The Bridge Review
Escher's aesthetic and pseudo-philosophical airs belie a thoroughly mediocre puzzle game
Woe unto the video game Johnny-come-latelies. They arrive at the tail end of a zeitgeist, soliciting comparison with the forerunners from which they liberally borrow. Consider, say, the plague of “edgy” mascot platformers that beset the 90’s, or the catalogue of “Not-quite Call of Duties” available today. The independent development scene is currently facing such a glut: one of artsy puzzle platformers eager to mimic the successes of games like Braid and Limbo. There’s nothing inherently wrong with usage of strong precedent, but many games end up diminished by unflattering comparison to the genre’s best. The Bridge is one such game, and it’s apparent in the first minute with its glassy-eyed professor lead.
The camera descends to reveal our hero, in all his tweed glory, snoring beneath an apple tree. A prompt bids you press left, then right, and the world rotates in turn. The motion shakes a few apples from the tree, introducing the second mechanic at play in true Newtonian fashion. It’s a short walk to the right to a simple house. Once inside, the near wall disappears to reveal the interior and a numbered door. Entering that door uncovers another set of numbered doorways, each leading to their own level. A nearby pedestal displays some plot-related text, a cryptic morsel of exposition.
It’s Braid, essentially, save the greyscale pencil-sketch aesthetic. The Bridge dips so deep into the well of Jonathan Blow’s indie sensation that it often feels less a homage than an outright retread. And that’s before we get to the time-rewinding mechanic. Mercifully, there’s also a less conventional bit of precedent at work in The Bridge: the works of M.C. Escher. Each door leads to a unique floating structure akin to the impossible objects so inseparable from the Dutch artist. They’re a sight to behold: warped, otherworldly contraptions that wed earth and architecture to the sort of brain teaser tchotchkes your least favorite grandparent likes to give as a holiday gift. The graphite aesthetic lends them a melancholy severity that’s complemented by the game’s brooding soundtrack. Key objects flicker and shift like images in a flipbook. The nameless professor is quite literally sketched into place within the structure, and must reach an exit door in order to proceed on.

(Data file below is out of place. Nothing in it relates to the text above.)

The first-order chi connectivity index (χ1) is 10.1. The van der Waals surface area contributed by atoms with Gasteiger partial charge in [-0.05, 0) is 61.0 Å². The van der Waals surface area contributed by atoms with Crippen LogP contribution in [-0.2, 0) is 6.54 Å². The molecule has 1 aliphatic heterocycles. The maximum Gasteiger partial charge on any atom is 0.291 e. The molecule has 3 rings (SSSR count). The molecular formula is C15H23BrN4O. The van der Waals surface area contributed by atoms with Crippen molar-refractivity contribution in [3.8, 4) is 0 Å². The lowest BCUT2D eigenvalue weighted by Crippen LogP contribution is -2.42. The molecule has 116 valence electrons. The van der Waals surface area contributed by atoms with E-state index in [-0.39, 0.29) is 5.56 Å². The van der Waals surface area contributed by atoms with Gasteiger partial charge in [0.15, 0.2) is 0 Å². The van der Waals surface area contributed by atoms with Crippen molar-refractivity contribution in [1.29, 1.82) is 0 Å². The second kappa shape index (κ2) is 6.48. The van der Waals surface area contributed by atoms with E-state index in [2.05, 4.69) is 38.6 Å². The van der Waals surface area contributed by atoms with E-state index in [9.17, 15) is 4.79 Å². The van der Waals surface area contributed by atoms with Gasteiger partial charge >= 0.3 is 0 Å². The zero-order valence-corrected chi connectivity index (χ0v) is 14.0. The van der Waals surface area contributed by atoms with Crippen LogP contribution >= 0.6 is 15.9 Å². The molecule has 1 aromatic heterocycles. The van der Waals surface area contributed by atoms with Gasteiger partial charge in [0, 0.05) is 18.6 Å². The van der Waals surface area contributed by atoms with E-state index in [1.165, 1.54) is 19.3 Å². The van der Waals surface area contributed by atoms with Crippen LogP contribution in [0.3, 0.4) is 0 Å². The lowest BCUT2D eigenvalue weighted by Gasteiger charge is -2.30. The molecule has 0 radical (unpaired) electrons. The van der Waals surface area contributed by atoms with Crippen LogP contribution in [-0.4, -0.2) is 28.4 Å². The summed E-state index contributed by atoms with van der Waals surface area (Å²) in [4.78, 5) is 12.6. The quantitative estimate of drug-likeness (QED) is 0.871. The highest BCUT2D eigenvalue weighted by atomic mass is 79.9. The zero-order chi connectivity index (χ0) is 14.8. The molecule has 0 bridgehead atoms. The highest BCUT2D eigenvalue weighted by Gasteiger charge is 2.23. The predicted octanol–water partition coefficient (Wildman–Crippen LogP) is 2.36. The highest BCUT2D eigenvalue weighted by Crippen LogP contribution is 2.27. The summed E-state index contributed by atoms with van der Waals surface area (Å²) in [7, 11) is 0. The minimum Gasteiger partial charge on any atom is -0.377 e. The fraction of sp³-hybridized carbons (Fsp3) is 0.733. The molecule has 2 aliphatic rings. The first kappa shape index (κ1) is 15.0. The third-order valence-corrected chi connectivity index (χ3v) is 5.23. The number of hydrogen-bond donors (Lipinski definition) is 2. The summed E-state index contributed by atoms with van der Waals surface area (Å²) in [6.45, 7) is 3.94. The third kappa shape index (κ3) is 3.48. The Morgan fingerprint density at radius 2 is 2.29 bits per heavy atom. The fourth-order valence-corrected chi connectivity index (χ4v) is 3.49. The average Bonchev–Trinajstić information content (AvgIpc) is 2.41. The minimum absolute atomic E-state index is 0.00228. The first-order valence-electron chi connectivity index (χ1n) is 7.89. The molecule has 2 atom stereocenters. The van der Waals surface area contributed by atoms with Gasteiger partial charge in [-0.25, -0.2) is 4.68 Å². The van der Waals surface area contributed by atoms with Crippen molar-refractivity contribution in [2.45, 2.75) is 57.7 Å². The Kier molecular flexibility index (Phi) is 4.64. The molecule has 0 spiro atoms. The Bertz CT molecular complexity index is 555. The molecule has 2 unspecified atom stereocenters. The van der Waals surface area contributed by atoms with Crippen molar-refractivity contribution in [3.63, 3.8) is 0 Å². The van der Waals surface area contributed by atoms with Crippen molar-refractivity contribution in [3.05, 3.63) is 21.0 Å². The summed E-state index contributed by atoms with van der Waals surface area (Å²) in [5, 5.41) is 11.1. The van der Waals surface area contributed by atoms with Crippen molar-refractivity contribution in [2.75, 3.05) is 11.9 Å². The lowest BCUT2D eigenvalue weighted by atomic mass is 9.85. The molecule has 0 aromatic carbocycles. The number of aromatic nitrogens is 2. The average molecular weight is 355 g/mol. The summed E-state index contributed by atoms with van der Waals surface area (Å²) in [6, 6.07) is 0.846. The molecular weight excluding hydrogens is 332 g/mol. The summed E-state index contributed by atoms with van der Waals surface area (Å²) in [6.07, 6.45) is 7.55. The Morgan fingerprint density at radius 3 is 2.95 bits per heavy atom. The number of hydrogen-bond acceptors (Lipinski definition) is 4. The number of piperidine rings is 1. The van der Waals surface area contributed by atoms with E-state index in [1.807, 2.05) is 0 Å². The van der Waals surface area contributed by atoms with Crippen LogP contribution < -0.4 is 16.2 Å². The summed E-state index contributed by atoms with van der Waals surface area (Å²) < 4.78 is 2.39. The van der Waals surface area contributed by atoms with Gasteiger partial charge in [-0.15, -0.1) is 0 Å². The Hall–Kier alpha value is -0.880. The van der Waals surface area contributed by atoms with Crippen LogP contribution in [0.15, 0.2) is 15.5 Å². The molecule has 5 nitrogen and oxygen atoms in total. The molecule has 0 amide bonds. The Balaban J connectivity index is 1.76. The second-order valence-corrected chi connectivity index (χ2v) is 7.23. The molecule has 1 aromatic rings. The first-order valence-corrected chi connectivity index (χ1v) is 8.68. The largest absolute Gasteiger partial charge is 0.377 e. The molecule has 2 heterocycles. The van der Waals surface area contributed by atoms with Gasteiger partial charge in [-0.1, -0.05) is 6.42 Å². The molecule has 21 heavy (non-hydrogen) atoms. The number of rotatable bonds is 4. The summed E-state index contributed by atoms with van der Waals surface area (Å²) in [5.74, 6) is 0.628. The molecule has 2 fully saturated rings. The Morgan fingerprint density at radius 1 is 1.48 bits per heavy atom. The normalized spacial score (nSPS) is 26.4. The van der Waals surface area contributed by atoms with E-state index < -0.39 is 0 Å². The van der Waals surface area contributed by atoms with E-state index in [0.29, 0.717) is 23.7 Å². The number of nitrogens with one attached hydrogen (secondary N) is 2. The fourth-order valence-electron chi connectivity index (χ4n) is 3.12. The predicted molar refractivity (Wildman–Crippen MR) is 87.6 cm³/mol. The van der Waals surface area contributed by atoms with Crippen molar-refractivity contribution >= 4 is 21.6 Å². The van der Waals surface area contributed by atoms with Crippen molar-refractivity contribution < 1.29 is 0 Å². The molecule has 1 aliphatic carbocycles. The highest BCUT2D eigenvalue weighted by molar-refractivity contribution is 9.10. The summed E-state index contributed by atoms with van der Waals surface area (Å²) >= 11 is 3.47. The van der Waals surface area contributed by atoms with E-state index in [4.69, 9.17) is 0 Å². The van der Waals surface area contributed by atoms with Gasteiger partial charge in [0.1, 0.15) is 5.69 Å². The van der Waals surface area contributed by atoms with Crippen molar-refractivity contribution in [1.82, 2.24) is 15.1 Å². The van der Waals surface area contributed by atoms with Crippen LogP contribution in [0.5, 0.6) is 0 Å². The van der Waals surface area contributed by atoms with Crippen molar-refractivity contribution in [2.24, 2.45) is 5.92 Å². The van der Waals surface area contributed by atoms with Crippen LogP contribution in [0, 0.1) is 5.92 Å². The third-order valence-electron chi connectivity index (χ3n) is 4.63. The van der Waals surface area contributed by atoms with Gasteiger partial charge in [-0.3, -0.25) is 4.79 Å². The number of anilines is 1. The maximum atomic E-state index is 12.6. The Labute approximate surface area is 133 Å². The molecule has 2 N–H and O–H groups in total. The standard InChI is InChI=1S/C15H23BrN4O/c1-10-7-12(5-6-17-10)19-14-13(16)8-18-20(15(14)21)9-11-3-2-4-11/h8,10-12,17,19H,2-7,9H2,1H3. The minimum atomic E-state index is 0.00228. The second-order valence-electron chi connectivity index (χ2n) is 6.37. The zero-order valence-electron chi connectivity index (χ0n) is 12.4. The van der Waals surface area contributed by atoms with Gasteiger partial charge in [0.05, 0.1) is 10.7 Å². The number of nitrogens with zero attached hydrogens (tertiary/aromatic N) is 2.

Those doors are often placed tantalizingly out of reach, as are the keys and switches sometimes required to unlock them. The Professor can walk about, but can't jump or scale the environment, and there's often an impasse or two between him and his goal. At first glance, there’s typically no visible means of reaching one’s objective. Recalling the ability to rotate the world, one turns the stages about their center, shifting the effect of gravity so that walls become floors, then ceilings, then floors again.
The first level of The Bridge demonstrates this quite succinctly. The door to be reached sits at an upper floor, but there are no stairs in sight. After rotating the stage, however, a column becomes a new platform, and the divider between what were once segregated floors can be traversed. It's all possible through some clever optical trickery: the visuals in the level play fast and loose with the laws of perspective, distorting the sense of depth.